Dangerous Calling, Confronting the Unique Challenges of Pastoral Ministry, by Paul David Tripp (Wheaton: Crossway, 2012), 227 pp., Hardcover $22.99)

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Paul Tripp, who has ministered as a pastor, seminary professor, counselor, conference speaker and author, is the president of Paul Tripp Ministries and executive director of the Center for Pastoral Life and Care in Fort Worth, Texas. With this wide range and depth of ministry as a backdrop, Tripp is certainly one who would understand well the dangers of the pastorate. Having talked with thousands of pastors throughout the world, as well as examining his own experience, Tripp knows how easy it is to fall into various traps that can greatly diminish, or even destroy, the servant of God. He has written Dangerous Calling to warn about and evaluate those traps and prescribe a biblical solution. He calls this work a diagnostic book “written to help you take an honest look at yourself in the heart- and life-exposing mirror of the Word of God” (p. 11). More specifically Tripp says “It is a detailed exposition of what happens in the life of a person in ministry when he forgets to preach to himself the same gospel that he gives to others” (p. 222).

Some of the ministerial traps that Tripp identifies and addresses include:

  • Becoming professionals rather than servants (pp. 21-25).
  • Defining spiritual maturity by theological knowledge, a problem often aggravated by seminaries (pp. 25, 44, 53-56, 84-85).
  • Not being realistic about our own spiritual problems (pp. 33-35, 97, 199, 206).
  • Attempting to serve without an adequate support base (pp. 73-82, 97).
  • Not preaching the gospel to oneself (pp. 99, 136, 222).
  • Losing the awe of God (pp. 113-163) and therefore ministering in fear of others (pp. 204-205).
  • Becoming mediocre, especially in preaching (pp. 137-150).
  • Thinking that one has arrived (pp. 151-224).
  • Inadequate private devotional life (pp. 183-197).
  • Envy and bitterness (p. 179).

Dangerous Calling exposes the lives and hearts of pastors in a realistic and biblical way. The delusional, false idea of pastoral life and ministry is stripped away revealing the difficulty of the work and the weaknesses of the worker. This is both helpful and disheartening as Tripp states, “There is a way in which pastoral ministry will make you either sad or delusional” (p. 208). I would hope that there is a road between these two extremes—one described as realistic, wise, grounded in Scripture, and joyful even in the midst of much sorrow. This leads to one issue I have with Dangerous Calling—it could leave the reader with a sense of despair. Tripp rightly exposes pastors’ many flaws and the dangers of ministering to people. He even offers excellent remedies, but when the dust has settled we are all still a mess (as Tripp claims he is), so where is the hope? Tripp returns repeatedly to preaching the gospel to ourselves, meaning that we live and preach the grace and glory of God rather than our own selves and efforts. This is excellent and on target, still a bit more of the joys of ministry would have been welcomed. .

Another observation is that Tripp seems to be describing mostly the pastors of large and outwardly successful ministries, rather than the average pastor. He is deeply, and rightly, concerned about ministers who have allowed their success to “go to their heads.” This is probably due to the nature of his ministry in which he speaks mostly at large churches and venues, rather than smaller works. In my experience the average pastor seldom struggles with too much success, but with lack of results and a sense of failure. The resulting reaction by both successful and (self-described) non-successful (outwardly speaking) pastors, however is the same—a tendency toward pride. In that way Dangerous Calling does speak to one of the great heart issues of pastors everywhere.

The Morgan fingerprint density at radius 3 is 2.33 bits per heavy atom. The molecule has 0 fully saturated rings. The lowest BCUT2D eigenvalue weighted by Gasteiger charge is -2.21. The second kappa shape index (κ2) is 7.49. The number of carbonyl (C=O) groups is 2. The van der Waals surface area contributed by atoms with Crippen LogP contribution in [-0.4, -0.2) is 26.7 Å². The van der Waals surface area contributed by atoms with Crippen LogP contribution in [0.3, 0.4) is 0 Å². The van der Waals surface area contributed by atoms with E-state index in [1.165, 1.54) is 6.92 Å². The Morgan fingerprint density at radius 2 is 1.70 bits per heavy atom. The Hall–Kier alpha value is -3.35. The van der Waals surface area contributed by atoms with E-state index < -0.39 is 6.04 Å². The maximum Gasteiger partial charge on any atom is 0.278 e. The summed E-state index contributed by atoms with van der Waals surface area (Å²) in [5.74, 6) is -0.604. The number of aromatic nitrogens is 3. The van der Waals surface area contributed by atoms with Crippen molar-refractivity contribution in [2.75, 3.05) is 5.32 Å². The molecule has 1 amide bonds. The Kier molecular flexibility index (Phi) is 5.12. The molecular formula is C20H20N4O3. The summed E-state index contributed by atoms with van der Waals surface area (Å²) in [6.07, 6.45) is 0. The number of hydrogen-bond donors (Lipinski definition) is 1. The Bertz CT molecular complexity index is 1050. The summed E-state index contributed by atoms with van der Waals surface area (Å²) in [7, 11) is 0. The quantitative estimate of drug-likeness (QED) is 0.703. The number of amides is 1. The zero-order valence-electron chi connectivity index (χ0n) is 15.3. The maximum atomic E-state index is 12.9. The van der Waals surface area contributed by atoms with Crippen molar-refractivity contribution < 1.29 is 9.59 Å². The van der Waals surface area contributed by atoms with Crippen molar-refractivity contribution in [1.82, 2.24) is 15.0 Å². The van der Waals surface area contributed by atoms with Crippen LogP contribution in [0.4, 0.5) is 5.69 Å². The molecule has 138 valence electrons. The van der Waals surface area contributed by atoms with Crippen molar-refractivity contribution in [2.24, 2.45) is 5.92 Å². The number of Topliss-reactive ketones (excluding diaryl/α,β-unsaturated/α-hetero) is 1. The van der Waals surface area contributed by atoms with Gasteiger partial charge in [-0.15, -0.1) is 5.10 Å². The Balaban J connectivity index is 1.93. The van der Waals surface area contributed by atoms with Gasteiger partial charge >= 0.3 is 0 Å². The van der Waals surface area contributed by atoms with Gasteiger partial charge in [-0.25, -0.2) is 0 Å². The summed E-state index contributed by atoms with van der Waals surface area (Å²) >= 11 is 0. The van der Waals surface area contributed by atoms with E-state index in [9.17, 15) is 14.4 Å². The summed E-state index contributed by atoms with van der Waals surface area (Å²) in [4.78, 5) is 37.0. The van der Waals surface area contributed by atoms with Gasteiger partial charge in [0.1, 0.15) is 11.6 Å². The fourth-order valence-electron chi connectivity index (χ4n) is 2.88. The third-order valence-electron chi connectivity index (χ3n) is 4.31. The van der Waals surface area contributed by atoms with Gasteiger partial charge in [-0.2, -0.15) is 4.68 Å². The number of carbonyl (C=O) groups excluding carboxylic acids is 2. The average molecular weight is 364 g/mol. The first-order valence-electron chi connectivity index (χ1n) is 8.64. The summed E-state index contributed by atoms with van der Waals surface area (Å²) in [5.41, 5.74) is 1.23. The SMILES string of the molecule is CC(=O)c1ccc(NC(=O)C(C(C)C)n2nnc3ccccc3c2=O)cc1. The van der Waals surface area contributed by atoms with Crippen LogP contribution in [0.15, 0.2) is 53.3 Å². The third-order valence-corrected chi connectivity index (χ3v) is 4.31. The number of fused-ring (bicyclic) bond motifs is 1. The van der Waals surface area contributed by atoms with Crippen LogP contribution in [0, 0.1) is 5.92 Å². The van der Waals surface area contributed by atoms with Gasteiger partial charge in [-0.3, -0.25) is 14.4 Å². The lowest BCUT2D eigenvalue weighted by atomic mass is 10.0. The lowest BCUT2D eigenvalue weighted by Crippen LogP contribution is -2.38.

I did not particularly enjoy Tripp’s writing style in this book, which often took on a cadence form. A typical example,

“There will be moments in ministry when you will be tempted to wonder if God is near and if he cares. There will be moments when it will seem as if your prayers have gone unanswered. There will be moments of trial when it will seem as if God is absent. There will be moments when you will feel misunderstood and alone. There will be moments when it will be nearly impossible to figure out what in the world God is doing. There will be moments when you will be tempted to wonder if it’s worth it, when selling iPads doesn’t seem like such a bad idea. There will be moments when the bi-factorial pressure of ministry and family will seem too much to bear. There will be moments when it will feel as though God has given you neither the wisdom nor the strength to do what he’s called you to do. There will be moments when opposition is great and progress is scarce. There will be moments when the temptation to doubt God’s ever-present care will be great” (pp. 216-217).

This style, which is dominate throughout the volume, numbed me and I was often tempted to skip to the next paragraph.

With these relatively minor issues aside, I believe Dangerous Calling has much to say to pastors, missionaries and others in ministry. It would be a good book to read and discuss with another ministerial friend.

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